BOSTON (Reuters) - The U.S. Justice Department on Wednesday unveiled a revised a plea agreement with Aegerion Pharmaceuticals Inc that aimed to appease a federal judge who threatened to reject an earlier version that was part of a $36 million settlement.
The new plea agreement with the Novelion Therapeutics Inc unit came after U.S. District Judge William Young in Boston on Oct. 18 expressed displeasure with the earlier version’s sentencing terms and said his “instinct is to reject it.”
In court papers, prosecutors said they had sought to bolster the plea deal by adding probation of three to five years and a restriction on Aegerion and its employees from denying the factual basis of its eventual guilty plea.
It was unclear if the new conditions would garner approval from Young, who noted at the October hearing that he had in prior cases criticized plea agreements that made the parties’ sentencing recommendations binding on the court.
Cambridge, Massachusetts-based Aegerion did not respond to a request for comment.
The judge’s potential rejection of the plea deal marked an unexpected complication for Aegerion to finalize a settlement announced Sept. 22 aimed at resolving a long-running probe centered on its Juxtapid cholesterol drug.
Prosecutors said that after the U.S. Food and Drug Administration in 2012 approved Juxtapid for treating high cholesterol in people with a rare genetic disease, Aegerion promoted it for patients who did not have the condition.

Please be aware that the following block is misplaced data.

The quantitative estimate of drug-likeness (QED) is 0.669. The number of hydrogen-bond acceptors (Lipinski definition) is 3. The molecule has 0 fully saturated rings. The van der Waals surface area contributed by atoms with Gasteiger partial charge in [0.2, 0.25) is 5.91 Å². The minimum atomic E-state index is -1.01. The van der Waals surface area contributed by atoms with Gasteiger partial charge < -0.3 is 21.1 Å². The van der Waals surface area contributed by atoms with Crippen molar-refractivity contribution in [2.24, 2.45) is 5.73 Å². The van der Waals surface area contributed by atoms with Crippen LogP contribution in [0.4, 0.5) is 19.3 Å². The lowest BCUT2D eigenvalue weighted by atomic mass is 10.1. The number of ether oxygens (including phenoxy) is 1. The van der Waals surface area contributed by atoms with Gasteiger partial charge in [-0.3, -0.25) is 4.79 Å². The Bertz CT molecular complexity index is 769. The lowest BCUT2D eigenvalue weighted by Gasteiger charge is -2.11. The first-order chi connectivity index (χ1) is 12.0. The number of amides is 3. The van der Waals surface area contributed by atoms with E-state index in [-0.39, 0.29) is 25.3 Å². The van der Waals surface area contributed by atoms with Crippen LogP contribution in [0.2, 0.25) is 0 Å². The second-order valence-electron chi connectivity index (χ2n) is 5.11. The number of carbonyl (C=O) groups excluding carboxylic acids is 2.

As part of a deal with the Justice Department, Aegerion agreed to plead guilty to two misdemeanor drug misbranding violations of the Food, Drug and Cosmetic Act and pay $36 million to resolve criminal and civil claims.
It also entered a deferred prosecution agreement to resolve a charge that it conspired to violate the Health Insurance Portability and Accountability Act.
The settlements finalized agreements Aegerion disclosed in May 2016. Aegerion in November 2016 merged with QLT Inc and became a subsidiary of the newly named Novelion.
Following the Oct. 18 hearing, Aegerion said that Young’s comments were “consistent with his previously stated views that he will only accept binding corporate plea agreements where there are ‘special reasons’ to do so.”
Young in 2012 and 2013 rejected similar corporate plea deals in cases against Orthofix Inc and APTx Vehicle Systems Ltd, saying the deals were “insufficiently protective of the public interest.”
The case is U.S. v. Aegerion Pharmaceuticals Inc, U.S. District Court, District of Massachusetts, No. 17-cr-10288.
Reporting by Nate Raymond in Boston; Editing by Dan Grebler